December was another Covid month; all our gifts arrived by mail but also sunny drives in rural Wisconsin, the first shovelable snow, and quiet knitting while enjoying Christina Campbell’s daily thoughts on peace. Her words reflect my sentiments on both knitting and peace:
Knitting... such a simple act, one stitch followed by the next,
lined up in columns of stitches, twisting and turning,
openings here and there,
ultimately creating a beautiful fabric to warm the recipient...
knitting ... one stitch at a time from one continuous fiber...
knitting does not promise to be easy...
knitting does not promise to be without mistakes and flaws...
knitting does not promised to be a constant state of harmony...
and so it is true with peace.
Christina Campbell, December 21, 2020
At the beginning of this holiday month, I joined the Ravelry group, A Year of Projects, mid-way through its July – June year. After years of managing an organization with a fiscal year of those same months, work that included lots of grant applications to secure Federal and state funds, I had planned to treat December as just another month and, once again, do the real work in June. But we all know 2020 has been anything but normal and I have been inspired by my fellow writers’ December summaries. Here is an update on that earlier list:
I frogged the first Hortensia Mitt back to the cuff as I did not like the long strands of yarn on the inside which will surely catch. These await time and more practice with locked floats.
After a yarn delay, my Project Peace 2020 KAL shawl is 12 rows from completion. Currently at 455 stitches (having started with three), each row takes considerable time (made less tedious by a good audio book) as I work towards a final stitch count of 483. Still with a goal to complete in December.
A second delayed shipment stalled my work on the River of Dreams bedrunner but that is underway again and an easy knit during evening TV viewing, sometimes even with subtitles.
I did complete one project in December, the Knit Camp cowl, Selwyn! There is a forthcoming pattern for a hat-to-match which will make a very nice set.
I am deep into swatching and measuring for a new sweater, Fiadh, which the pre-release notes describe as “A textured Irish Aran cardigan with cables, double moss stitch and a shawl collar.” The pattern drops on Monday, January 4 and, unlike earlier projects, my authentic heather gray Donegal Tweed yarn is already in hand. The teases reveal an intricate cable design incorporating four different styles covering the sweater’s front panels, back and sleeves, plus decorative bobbles bordering the ribbed button band. Happy New Year and happy knitting!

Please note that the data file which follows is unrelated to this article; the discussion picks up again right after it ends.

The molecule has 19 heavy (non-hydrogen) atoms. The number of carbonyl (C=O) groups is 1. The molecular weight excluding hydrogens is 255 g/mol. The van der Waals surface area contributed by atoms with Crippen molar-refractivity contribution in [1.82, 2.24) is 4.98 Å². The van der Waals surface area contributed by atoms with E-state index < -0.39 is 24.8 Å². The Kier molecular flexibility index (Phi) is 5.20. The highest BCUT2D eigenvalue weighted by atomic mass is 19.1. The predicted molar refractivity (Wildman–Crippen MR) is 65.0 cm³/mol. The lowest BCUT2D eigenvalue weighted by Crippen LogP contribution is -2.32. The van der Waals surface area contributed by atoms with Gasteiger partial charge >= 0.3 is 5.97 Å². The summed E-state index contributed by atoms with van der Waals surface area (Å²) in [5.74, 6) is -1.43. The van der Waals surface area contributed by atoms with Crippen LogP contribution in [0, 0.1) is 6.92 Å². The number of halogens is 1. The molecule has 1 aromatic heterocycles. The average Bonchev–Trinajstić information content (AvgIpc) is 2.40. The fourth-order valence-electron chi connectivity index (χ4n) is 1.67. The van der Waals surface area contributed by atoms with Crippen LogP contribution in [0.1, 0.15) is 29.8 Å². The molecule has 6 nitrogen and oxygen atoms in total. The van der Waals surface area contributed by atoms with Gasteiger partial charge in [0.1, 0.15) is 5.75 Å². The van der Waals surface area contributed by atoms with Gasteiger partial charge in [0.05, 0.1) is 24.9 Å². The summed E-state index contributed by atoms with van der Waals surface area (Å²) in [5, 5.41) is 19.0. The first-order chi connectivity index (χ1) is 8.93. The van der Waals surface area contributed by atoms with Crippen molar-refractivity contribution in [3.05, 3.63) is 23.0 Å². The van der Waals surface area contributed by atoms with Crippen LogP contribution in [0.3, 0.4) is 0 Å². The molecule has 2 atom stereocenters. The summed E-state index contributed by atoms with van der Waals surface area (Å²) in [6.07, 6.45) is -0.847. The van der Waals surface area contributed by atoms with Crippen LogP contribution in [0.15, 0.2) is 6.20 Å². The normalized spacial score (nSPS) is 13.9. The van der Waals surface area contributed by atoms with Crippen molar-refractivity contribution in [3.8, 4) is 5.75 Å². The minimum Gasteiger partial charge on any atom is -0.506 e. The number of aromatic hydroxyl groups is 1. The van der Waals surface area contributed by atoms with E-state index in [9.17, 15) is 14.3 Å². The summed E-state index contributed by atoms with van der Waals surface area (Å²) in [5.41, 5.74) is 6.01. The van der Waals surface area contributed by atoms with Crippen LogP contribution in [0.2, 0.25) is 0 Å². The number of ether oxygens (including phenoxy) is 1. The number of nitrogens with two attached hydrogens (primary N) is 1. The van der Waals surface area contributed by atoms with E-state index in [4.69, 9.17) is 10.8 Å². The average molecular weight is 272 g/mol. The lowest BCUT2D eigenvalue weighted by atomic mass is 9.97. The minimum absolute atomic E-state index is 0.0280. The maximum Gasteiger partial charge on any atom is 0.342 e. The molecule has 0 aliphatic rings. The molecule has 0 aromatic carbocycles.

Each morning a smidge of peace arrives in my mailbox; just a click away from a longer meditation. From December 1-21, in addition to a wonderful knit-a-long pattern, Christina Campbell shares daily reflections on her 2020 theme “peace in place”. Her creative writing, landscape photographs, and peace building challenges are inspirational. I am writing more and reflecting on her definition of peace “…cultivating right relationships with self, others, and the Earth”.
While Phoenix is not our stay-in-place place in these Covid times, I remember a quiet walk through the Desert Botanical Garden. The trails wend through flora exotic to my Midwest field and forest eye. The garden offers brilliant pops of color against the subdued desert backdrop, as well as sculpture placed so artfully so as to merge with the landscape. Certainly what Chihuly intended with his Glass Towers. In another era we might have asked: Is it live or is it Memorex?
I consider myself a fastidious Ravelry user. I have taken pictures and recorded new yarn in my motel room within hours of visiting a yarn store and project pages are a must. Maybe there is a secret cataloger lurking in me that desires to keep an orderly record or it could be that with 154 projects (to date) my memory can get a bit fuzzy about what I have knit when and with what yarn.
Not surprising with over 13,000 Ravelry groups some so small they only include 2-4 people and others with memberships well into five figures there is a discussion forum for bloggers. A Year of Projects blog-a-long offers a framework to keep track of what can be a chaotic mix of actual works-in-progress (WIP) and those that are only dreams; while encouraging writers to write all with the added bonus of a built in audience among the participating bloggers.
Having just re-joined the blogging sphere in May, I have yet to suffer from prolonged writer’s block and who knows if Knit+ Librarian will continue beyond this pandemic sequester but A Year of Projects could be useful as an online writers’ group. As I am joining the group mid-year, my list of projects yet to be tackled (with or without an accompanying blog post) includes: